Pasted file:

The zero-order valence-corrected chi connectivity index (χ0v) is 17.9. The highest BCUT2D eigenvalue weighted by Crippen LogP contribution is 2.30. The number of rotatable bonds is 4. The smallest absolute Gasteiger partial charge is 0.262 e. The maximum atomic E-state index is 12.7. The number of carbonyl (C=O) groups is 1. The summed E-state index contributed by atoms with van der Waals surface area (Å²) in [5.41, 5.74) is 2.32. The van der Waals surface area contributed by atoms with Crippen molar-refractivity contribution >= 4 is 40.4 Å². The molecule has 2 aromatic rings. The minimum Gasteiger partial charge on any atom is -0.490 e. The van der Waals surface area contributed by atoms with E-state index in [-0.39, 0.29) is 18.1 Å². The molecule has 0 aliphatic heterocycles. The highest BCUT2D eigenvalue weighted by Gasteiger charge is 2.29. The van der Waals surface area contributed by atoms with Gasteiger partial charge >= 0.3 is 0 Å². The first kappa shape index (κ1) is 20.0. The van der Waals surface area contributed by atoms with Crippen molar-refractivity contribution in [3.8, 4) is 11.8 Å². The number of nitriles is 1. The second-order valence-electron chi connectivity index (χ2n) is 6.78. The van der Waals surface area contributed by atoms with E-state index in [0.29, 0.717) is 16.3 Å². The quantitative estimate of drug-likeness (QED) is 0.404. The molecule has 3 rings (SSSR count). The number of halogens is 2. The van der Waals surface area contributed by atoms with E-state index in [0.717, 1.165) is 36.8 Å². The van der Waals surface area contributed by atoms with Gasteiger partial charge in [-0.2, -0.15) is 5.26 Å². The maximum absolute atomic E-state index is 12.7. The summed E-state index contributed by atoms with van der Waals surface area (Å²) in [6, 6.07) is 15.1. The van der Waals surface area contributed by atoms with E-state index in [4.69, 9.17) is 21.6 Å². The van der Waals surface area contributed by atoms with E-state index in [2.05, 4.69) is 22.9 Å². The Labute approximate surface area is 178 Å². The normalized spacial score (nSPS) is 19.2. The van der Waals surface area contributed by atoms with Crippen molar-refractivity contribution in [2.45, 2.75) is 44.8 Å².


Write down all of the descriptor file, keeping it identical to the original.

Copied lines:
The zero-order valence-corrected chi connectivity index (χ0v) is 17.9. The highest BCUT2D eigenvalue weighted by Crippen LogP contribution is 2.30. The number of rotatable bonds is 4. The smallest absolute Gasteiger partial charge is 0.262 e. The maximum atomic E-state index is 12.7. The number of carbonyl (C=O) groups is 1. The summed E-state index contributed by atoms with van der Waals surface area (Å²) in [5.41, 5.74) is 2.32. The van der Waals surface area contributed by atoms with Crippen molar-refractivity contribution >= 4 is 40.4 Å². The molecule has 2 aromatic rings. The minimum Gasteiger partial charge on any atom is -0.490 e. The van der Waals surface area contributed by atoms with E-state index in [-0.39, 0.29) is 18.1 Å². The molecule has 0 aliphatic heterocycles. The highest BCUT2D eigenvalue weighted by Gasteiger charge is 2.29. The van der Waals surface area contributed by atoms with Gasteiger partial charge >= 0.3 is 0 Å². The first kappa shape index (κ1) is 20.0. The van der Waals surface area contributed by atoms with Crippen molar-refractivity contribution in [3.8, 4) is 11.8 Å². The number of nitriles is 1. The second-order valence-electron chi connectivity index (χ2n) is 6.78. The van der Waals surface area contributed by atoms with E-state index in [0.29, 0.717) is 16.3 Å². The quantitative estimate of drug-likeness (QED) is 0.404. The molecule has 3 rings (SSSR count). The number of halogens is 2. The van der Waals surface area contributed by atoms with E-state index in [0.717, 1.165) is 36.8 Å². The van der Waals surface area contributed by atoms with Gasteiger partial charge in [-0.2, -0.15) is 5.26 Å². The maximum absolute atomic E-state index is 12.7. The summed E-state index contributed by atoms with van der Waals surface area (Å²) in [6, 6.07) is 15.1. The van der Waals surface area contributed by atoms with E-state index in [4.69, 9.17) is 21.6 Å². The van der Waals surface area contributed by atoms with E-state index in [2.05, 4.69) is 22.9 Å². The Labute approximate surface area is 178 Å². The normalized spacial score (nSPS) is 19.2. The van der Waals surface area contributed by atoms with Crippen molar-refractivity contribution in [2.45, 2.75) is 44.8 Å².